Crontab is an important utility that is used for scheduling cron jobs i.e. setting up a specified time-based job. Cron job can be a single command or we can also schedule cron to run bash scripts.
These cron jobs help us automate repetitive tasks like backups, system updation, or running some specific command or scripts, etc. We can schedule cron jobs & the system will then execute the mentioned commands or scripts without human intervention. Cron jobs can be scheduled to run on the minute, hour, day of the month, month, day of the week basis. We can also combine any of these to schedule cron jobs.
Recommended Read: Beginner’s guide to Backup Postgres Database
Scheduling Cron jobs
Syntax:- We need to provide the cron job in the following format,
(minute) (hour) (day of the month) (month) (day of the week) (command/script path)
* * * * * command, script(s) - - - - - | | | | | | | | | ------ Day of the week (0 - 7) (Sunday=0 or 7) | | | ------- Month (1 - 12) | | -------- Day of the month (1 - 31) | ---------- Hour (0 - 23) ------------ Minute (0 - 59)
Commands to list, delete or schedule cron jobs are mentioned below,
-> Schedule cron job or edit a job,
To edit or create a cronjob, run
$ crontab –e
-> Display all cronjobs
$ crontab –l
-> Removing a cronjobs
$ crontab –r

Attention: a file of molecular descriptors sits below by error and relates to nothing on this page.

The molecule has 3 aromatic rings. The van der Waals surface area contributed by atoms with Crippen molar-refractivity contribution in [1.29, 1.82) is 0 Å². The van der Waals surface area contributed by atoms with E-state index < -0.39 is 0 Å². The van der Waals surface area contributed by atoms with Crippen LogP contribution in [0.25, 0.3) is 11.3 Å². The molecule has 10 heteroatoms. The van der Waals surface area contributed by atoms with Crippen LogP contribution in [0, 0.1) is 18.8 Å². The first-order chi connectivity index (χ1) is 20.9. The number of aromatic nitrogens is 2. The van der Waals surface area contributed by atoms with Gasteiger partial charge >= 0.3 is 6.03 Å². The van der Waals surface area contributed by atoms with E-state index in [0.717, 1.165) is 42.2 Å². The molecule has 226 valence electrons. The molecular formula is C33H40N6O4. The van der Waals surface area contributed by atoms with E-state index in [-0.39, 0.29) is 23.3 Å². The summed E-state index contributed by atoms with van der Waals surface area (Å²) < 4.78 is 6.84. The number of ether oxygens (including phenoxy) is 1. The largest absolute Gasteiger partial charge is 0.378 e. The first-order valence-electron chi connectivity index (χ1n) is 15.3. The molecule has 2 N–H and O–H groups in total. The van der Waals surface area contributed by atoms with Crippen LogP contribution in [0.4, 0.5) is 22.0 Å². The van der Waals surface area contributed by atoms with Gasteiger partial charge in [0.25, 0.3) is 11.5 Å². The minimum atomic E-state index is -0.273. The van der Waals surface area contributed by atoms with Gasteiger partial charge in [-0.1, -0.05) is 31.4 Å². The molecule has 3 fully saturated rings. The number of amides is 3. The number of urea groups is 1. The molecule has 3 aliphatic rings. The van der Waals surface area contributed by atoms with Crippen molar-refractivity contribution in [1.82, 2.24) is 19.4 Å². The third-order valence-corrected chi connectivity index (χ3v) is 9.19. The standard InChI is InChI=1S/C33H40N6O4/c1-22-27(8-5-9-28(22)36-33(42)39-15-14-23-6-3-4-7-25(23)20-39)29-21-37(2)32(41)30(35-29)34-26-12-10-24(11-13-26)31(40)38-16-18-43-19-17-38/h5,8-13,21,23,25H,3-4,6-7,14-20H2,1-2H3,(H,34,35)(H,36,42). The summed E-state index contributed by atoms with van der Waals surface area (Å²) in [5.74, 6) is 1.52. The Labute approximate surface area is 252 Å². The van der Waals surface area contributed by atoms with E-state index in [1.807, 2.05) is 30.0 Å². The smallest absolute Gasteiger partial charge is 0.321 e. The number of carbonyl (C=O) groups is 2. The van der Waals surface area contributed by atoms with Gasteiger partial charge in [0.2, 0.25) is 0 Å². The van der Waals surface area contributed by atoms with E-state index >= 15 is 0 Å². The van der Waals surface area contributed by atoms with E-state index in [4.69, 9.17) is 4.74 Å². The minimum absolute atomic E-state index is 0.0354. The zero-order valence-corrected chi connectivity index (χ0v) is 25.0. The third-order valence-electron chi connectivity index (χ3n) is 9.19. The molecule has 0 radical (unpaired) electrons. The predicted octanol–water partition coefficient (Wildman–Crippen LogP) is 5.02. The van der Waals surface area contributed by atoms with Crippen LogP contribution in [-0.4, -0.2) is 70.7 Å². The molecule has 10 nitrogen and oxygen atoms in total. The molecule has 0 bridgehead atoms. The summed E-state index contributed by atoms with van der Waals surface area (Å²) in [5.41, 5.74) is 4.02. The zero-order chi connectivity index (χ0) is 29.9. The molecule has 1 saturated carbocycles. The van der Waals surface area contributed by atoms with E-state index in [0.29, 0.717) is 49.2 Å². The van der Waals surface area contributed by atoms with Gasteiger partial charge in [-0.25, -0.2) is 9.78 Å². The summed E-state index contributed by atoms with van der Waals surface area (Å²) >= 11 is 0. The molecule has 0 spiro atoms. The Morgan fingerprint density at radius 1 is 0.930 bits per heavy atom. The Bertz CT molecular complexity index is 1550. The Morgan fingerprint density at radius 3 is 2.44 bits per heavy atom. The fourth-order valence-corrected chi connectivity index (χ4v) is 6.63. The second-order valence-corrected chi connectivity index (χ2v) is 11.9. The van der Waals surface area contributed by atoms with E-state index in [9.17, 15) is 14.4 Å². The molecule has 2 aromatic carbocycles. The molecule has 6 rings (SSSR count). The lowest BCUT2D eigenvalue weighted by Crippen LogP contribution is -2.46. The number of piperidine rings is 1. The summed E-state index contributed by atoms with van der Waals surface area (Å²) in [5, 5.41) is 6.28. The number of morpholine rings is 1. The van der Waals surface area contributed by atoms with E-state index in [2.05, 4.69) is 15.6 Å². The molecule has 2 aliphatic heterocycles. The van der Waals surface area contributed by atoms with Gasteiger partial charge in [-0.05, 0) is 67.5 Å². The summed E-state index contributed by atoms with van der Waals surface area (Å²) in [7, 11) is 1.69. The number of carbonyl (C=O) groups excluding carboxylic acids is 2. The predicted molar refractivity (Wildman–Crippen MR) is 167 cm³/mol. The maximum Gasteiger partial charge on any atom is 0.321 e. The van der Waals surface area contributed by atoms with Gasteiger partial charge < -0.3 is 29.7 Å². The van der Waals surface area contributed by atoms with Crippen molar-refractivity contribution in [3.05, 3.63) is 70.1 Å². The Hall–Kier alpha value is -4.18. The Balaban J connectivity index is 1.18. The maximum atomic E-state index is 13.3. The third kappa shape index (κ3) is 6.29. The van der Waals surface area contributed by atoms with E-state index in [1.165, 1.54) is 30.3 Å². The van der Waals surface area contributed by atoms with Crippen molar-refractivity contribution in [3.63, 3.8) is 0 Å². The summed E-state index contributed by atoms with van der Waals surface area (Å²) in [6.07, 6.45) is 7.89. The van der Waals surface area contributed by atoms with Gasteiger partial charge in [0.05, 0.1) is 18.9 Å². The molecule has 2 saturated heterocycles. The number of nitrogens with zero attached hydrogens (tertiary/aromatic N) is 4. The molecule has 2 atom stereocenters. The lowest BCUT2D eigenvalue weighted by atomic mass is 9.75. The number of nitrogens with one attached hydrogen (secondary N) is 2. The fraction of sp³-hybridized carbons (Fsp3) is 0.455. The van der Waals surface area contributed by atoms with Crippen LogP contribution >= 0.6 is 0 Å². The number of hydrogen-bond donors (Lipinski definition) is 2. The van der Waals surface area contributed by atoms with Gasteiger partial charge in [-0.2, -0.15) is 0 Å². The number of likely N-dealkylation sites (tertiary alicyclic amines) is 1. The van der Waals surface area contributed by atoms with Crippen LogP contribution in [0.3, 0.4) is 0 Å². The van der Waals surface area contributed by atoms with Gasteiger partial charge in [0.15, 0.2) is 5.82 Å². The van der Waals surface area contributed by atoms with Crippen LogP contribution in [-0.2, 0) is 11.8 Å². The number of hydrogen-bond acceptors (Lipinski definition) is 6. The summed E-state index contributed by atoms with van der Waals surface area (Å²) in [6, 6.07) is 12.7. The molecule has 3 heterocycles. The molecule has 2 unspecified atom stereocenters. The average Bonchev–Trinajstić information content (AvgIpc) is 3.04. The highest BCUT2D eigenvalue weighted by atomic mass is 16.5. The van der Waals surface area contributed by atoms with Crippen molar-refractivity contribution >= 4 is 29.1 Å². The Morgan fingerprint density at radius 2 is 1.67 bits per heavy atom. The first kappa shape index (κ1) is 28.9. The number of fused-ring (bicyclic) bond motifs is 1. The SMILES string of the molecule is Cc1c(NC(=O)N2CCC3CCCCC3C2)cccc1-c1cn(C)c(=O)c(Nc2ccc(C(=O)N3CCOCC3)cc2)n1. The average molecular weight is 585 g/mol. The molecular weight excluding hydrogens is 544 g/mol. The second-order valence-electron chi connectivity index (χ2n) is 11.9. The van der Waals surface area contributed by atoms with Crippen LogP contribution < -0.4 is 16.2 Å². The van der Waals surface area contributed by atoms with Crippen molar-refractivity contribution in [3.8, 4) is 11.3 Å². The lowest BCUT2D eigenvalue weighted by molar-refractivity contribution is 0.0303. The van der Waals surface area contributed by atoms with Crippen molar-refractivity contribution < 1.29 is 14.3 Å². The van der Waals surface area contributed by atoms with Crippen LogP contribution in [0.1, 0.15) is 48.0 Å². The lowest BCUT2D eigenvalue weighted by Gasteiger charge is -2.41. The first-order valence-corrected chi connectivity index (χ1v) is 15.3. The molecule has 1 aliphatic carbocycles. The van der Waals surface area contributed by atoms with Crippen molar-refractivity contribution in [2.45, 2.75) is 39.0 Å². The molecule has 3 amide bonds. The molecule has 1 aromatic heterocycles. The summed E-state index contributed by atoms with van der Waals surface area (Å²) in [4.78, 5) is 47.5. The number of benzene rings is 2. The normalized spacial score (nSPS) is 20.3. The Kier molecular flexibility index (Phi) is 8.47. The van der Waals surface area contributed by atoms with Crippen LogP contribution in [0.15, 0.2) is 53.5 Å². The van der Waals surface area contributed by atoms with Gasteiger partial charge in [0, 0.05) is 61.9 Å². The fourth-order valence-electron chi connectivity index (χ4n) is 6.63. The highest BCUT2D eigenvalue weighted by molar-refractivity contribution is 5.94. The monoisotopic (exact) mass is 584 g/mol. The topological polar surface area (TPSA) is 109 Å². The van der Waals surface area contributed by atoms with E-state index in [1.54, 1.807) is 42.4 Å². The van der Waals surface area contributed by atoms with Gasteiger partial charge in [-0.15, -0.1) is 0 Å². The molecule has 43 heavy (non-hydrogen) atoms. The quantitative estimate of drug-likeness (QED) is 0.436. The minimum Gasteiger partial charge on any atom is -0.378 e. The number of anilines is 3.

Or we can just edit out a job that we don’t want need with ‘crontab -e’ command.
-> Using crontab for other users
$ crontab -u test_user -e
$ crontab -u test_user -l
$ crontab -u test_user -r
Here, you can replace ‘test_user’ with the username you need to see access cron jobs for. The root user will access to cron jobs for all users by default.
Examples of scheduling cron jobs
1- Running a backup script named backup.sh located at /home/test_user everynight at 10:00PM,
00 22 * * * /etc/test_user/backup.sh
2- Running a weekly backup script named weekly_backup.sh on every Friday at 10:30,
30 23 * * 5 /etc/test_user/weekly_backup.sh
3- Running a monthly backup script named monthly_backup.sh on 30th day of every month at 11:45PM,
45 11 30 * * /etc/test_user/monthly_backup.sh
4- Running backup script named weekday_backup.sh on weekdays only at 11:59 PM
59 11 * * *1-5 /etc/test_user/weekday_backup.sh
59 11 * * *1 2 3 4 5 /etc/test_user/weekday_backup.sh
We can also run a script on selective days, like odd days,
59 11 * * *1 3 5 7 /etc/test_user/weekday_backup.sh
5- Running a command every 10 minutes,
* /10 * * * command
These were only some examples of how you can use cron jobs, there are plenty more combinations we can use. We now end our tutorial on scheduling cron jobs on the Linux system. Please feel free to send in any questions or queries you have using the comment box below.